Statement on Gulf Coast Flooding by Memorial Fund President and CEO Craig W. Floyd
WASHINGTON, DC—Images of the historic flooding on the Texas and Louisiana coasts are immensley powerful: flooded Houston highways; residents pulling their neighbors out of their homes with boats, rafts and other makeshift floation devices; and first responders—exhausted from working all day and night—collapsed on floors and chairs, getting some quick rest before heading back out to rescue more survivors.
As Hurricane Harvey took aim at South Texas, law enforcement officers and first responders worked to evacuate the cities in its path and provide safety for those who remained. And as the rivers and bayous of the Houston metro area broke their banks, emergency personnel worked quickly to rescue citizens and take them to safety. All this is being done while local law enforcement officers worked hard to uphold the rule of law in these ravaged areas.
On behalf of the National Law Enforcement Officers Memorial Fund, we can never thank these first responders enough for the work they have done in the aftermath of Hurricane Harvey. The law enforcement officers, firefighters, paramedics, members of the National Guard and military personnel have risked their lives repeatedly to save those struggling in this time of immense need. And in many cases, first responders were working when their own homes fell victim to the storm.
Last Sunday, the Houston (TX) Police Department lost Sergeant Steve Perez, a 34-year veteran of the agency, when his was patrol car was caught in a flooded street as he desperately tried to make his way to work. When his family asked him not to go because of the rough conditions, he replied, “We’ve got work to do.”
This is what law enforcement officers and other first responders do every day. Thankfully, these men and women are called to service and we can count on them when help is desperately needed. Please join me in thanking the officers who have provided safety and solace to their communities and honoring and remembering a fallen hero, Sgt. Steve Perez, and his family.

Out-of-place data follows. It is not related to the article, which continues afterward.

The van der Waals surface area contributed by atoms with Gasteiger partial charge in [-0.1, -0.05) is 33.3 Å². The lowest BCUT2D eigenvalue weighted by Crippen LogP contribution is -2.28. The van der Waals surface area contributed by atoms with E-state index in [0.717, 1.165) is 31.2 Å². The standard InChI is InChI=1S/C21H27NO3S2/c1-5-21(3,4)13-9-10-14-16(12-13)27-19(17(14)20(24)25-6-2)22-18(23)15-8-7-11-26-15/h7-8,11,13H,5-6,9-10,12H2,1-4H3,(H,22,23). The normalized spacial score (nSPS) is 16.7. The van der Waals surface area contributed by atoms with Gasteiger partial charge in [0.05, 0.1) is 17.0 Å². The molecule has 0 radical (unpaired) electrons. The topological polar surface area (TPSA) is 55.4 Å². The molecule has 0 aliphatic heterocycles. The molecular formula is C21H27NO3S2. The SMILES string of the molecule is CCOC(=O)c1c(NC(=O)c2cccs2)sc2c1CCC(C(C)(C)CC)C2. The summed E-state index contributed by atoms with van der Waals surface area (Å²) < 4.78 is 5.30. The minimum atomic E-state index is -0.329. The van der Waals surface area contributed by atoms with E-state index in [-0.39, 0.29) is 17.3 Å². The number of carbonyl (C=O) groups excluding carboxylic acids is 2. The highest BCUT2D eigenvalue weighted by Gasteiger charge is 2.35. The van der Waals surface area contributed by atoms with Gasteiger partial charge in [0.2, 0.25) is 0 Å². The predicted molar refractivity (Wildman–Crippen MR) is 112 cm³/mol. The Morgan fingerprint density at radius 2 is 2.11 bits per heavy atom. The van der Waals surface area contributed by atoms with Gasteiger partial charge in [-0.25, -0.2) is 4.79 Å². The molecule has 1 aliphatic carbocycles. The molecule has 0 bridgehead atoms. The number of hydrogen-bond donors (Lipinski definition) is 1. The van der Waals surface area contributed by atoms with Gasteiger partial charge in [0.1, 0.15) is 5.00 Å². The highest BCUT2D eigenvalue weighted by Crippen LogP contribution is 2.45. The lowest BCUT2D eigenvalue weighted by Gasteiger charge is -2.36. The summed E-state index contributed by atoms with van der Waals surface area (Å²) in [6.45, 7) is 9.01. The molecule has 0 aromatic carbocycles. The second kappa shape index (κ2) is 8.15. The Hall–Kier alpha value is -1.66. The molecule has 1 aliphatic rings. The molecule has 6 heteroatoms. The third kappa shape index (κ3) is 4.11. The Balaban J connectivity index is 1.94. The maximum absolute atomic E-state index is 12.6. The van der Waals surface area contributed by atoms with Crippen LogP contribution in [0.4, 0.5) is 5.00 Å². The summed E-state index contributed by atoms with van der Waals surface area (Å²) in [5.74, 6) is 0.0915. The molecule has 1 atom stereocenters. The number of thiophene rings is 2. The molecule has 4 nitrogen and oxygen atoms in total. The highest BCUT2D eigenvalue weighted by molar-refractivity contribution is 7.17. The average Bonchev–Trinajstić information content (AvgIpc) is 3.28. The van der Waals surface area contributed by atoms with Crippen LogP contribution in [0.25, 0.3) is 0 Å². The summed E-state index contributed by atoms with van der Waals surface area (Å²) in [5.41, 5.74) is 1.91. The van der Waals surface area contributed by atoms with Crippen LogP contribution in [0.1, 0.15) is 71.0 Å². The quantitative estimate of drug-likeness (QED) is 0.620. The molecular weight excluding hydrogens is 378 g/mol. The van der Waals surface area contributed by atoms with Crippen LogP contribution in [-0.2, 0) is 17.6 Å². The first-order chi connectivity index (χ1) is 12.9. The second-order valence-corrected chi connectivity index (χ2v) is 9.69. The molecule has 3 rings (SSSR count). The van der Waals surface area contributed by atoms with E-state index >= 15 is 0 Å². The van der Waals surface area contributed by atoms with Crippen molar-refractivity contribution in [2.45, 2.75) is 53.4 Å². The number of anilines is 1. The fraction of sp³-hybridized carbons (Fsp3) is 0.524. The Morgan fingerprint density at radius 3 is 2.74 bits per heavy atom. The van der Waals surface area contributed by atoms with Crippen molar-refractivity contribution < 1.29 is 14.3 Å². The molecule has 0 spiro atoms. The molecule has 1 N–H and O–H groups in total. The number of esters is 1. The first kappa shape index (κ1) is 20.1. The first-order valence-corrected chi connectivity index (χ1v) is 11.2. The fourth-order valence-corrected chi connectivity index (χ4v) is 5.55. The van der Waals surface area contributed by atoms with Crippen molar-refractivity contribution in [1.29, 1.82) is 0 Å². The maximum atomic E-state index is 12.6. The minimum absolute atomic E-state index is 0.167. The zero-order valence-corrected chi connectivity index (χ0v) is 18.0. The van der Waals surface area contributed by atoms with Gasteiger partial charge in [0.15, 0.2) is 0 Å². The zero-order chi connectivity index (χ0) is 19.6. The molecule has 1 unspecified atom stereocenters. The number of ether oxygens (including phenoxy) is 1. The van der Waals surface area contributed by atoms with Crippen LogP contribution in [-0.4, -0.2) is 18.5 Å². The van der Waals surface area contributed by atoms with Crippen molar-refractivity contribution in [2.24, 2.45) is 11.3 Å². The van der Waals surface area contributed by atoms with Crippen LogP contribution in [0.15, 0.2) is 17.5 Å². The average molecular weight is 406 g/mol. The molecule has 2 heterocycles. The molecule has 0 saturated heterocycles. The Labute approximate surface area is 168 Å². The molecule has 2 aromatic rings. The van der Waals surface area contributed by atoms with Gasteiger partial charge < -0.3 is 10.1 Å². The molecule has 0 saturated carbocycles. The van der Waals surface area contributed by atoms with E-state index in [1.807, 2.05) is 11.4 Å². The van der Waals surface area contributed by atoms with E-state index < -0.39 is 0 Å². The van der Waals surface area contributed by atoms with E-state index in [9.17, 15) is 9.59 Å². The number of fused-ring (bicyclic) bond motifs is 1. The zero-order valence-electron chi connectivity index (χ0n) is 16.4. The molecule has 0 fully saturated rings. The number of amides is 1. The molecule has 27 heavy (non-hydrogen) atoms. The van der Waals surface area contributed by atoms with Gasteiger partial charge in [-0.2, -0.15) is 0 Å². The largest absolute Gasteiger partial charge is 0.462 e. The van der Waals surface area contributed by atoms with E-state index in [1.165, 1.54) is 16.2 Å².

This FEMA resource page provides important information as emergency personnel continue to save as many as possible from a devastating situation.
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About the National Law Enforcement Officers Memorial Fund
Established in 1984, the National Law Enforcement Officers Memorial Fund is a private non-profit organization dedicated to telling the story of American law enforcement and making it safer for those who serve. The Memorial Fund maintains the National Law Enforcement Officers Memorial in Washington, DC, which contains the names of 21,183 officers who have died in the line of duty throughout U.S. history. The Memorial Fund has begun construction of the National Law Enforcement Museum, which will tell the story of American law enforcement through high-tech, interactive exhibitions, historical artifacts and extensive educational programming. For more information, visit www.LawMemorial.org.